Both the United States Justice Department and Federal Bureau of Investigation on Wednesday announced that they were investigating Snapchat, the social media application run by Snap Inc. out of Santa Monica over the possible use of the platform for drug sales.
The investigation is specifically targeting fentanyl-related instances, according to a report from Bloomberg. Attorneys plan to interview parents of children who have died from overdoses while investigators attempt to access the social media accounts of the victims in hopes of identifying suppliers.
One local mother, Amy Neville , took a trip to Washington, D.C. on Wednesday, hoping that her own investigation and plea to government officials can help make a difference. Her son Alexander was just 14-years-old when he overdosed on a pill laced with the highly toxic synthetic opioid.
Neville says that she and her husband began to notice a change in Alexander, and asked if he had begun to experiment with drugs. After briefly denying their accusations, he came clean.
"I wanted to try oxy," Neville said, recalling a conversation she had with her son. "I got some from a dealer on Snapchat. It has a hold on me and I don't know why."
That very same night, Alexander took the pill that would end up taking his life.
Since June 2020, Neville has been on a personal in hopes of making sure no other parent would have to go through what she has, beginning with raising awareness about fentanyl sales made through Snapchat.
On Wednesday, she spoke at a U.S. House Energy and Commerce Committee which focused on the role the popular application has played in the crisis. One of the biggest problems, especially for parents who like to keep tabs on their children's online personas, is that messages and photos on Snapchat disappear after viewing — making it an ideal platform for dealers hoping to remain inconspicuous.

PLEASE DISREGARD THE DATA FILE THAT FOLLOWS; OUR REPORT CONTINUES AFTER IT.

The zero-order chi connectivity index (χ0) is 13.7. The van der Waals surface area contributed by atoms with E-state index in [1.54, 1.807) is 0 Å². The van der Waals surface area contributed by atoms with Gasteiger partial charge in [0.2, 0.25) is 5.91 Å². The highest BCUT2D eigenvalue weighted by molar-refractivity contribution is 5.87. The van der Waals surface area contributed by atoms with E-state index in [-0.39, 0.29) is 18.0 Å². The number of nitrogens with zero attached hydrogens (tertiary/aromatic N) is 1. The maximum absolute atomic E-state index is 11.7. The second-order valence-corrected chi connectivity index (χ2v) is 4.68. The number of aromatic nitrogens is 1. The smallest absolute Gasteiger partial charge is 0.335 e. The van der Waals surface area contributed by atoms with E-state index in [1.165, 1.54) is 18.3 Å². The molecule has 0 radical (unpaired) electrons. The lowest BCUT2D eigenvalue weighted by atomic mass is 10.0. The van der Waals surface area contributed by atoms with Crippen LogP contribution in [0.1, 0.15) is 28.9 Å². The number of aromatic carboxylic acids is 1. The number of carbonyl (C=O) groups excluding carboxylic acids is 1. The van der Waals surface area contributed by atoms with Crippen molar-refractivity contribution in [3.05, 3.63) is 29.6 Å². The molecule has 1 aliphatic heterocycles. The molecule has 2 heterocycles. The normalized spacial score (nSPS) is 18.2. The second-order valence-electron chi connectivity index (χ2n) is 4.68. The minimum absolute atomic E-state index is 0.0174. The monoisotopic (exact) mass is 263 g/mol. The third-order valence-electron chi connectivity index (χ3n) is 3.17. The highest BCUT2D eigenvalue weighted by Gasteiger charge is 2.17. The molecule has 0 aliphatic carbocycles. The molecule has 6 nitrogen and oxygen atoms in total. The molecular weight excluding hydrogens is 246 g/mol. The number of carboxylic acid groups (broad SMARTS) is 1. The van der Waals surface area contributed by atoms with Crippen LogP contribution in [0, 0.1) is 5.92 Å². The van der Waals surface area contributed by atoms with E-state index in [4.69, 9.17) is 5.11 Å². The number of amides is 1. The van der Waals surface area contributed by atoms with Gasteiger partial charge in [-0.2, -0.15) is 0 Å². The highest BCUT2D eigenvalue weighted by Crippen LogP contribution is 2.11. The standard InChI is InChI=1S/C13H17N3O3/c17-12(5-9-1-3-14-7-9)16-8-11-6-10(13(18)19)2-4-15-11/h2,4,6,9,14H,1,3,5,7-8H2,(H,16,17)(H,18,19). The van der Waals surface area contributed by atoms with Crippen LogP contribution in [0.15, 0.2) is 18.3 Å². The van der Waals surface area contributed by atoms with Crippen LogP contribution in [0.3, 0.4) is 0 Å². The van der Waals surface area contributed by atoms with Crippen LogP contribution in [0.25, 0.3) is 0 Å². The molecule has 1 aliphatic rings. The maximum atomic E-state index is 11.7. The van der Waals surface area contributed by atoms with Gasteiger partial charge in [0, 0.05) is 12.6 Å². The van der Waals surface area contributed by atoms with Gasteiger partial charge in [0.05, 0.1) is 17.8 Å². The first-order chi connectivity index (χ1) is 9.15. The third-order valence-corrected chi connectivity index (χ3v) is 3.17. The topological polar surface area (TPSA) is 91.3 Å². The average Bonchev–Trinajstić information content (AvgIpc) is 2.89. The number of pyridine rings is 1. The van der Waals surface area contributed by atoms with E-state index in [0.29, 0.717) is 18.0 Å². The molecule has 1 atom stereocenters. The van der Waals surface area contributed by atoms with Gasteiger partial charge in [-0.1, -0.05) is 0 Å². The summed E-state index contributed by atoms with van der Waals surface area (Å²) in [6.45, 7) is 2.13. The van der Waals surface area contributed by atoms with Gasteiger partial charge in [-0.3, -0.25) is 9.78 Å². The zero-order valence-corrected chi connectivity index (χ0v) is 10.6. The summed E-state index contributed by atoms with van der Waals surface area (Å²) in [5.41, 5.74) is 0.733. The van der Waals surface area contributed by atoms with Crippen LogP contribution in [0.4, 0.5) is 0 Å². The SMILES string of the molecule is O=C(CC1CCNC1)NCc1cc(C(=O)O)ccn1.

"We're at a point now where these kids are telling me that these dealers groom them just like a sexual predator," Neville said. "They become friends with them and take advantage of the fact that they are vulnerable."
Bloomberg cited sources that claim Snapchat records obtained through subpoenas have shown that teenagers have utilized the platform to contact dealers, thinking they were buying prescription pills. Instead, they ended up being either laced with fentanyl or pure fentanyl.
The company says it has made significant operational improvements to detect and remove drug dealers from the platform and works closely with law enforcement and other groups in raising awareness of drug issues, fentanyl and counterfeit pills.
Snapchat representatives released a statement on Wednesday, saying the company is "committed to doing our part to fight the national fentanyl poisoning crisis, which includes using cutting-edge technology to help us proactively find and shut down drug dealers' accounts."
"We block search results for drug-related terms, redirecting Snapchatters to resources from experts about the dangers of fentanyl," the representative said. "We continually expand our support for law enforcement investigations, helping them bring dealers to justice, and we work closely with experts to share patterns of dealers' activities across platforms to more quickly identify and stop illegal behavior. We will continue to do everything we can to tackle this epidemic, including by working with other tech companies, public health agencies, law enforcement, families and nonprofits."
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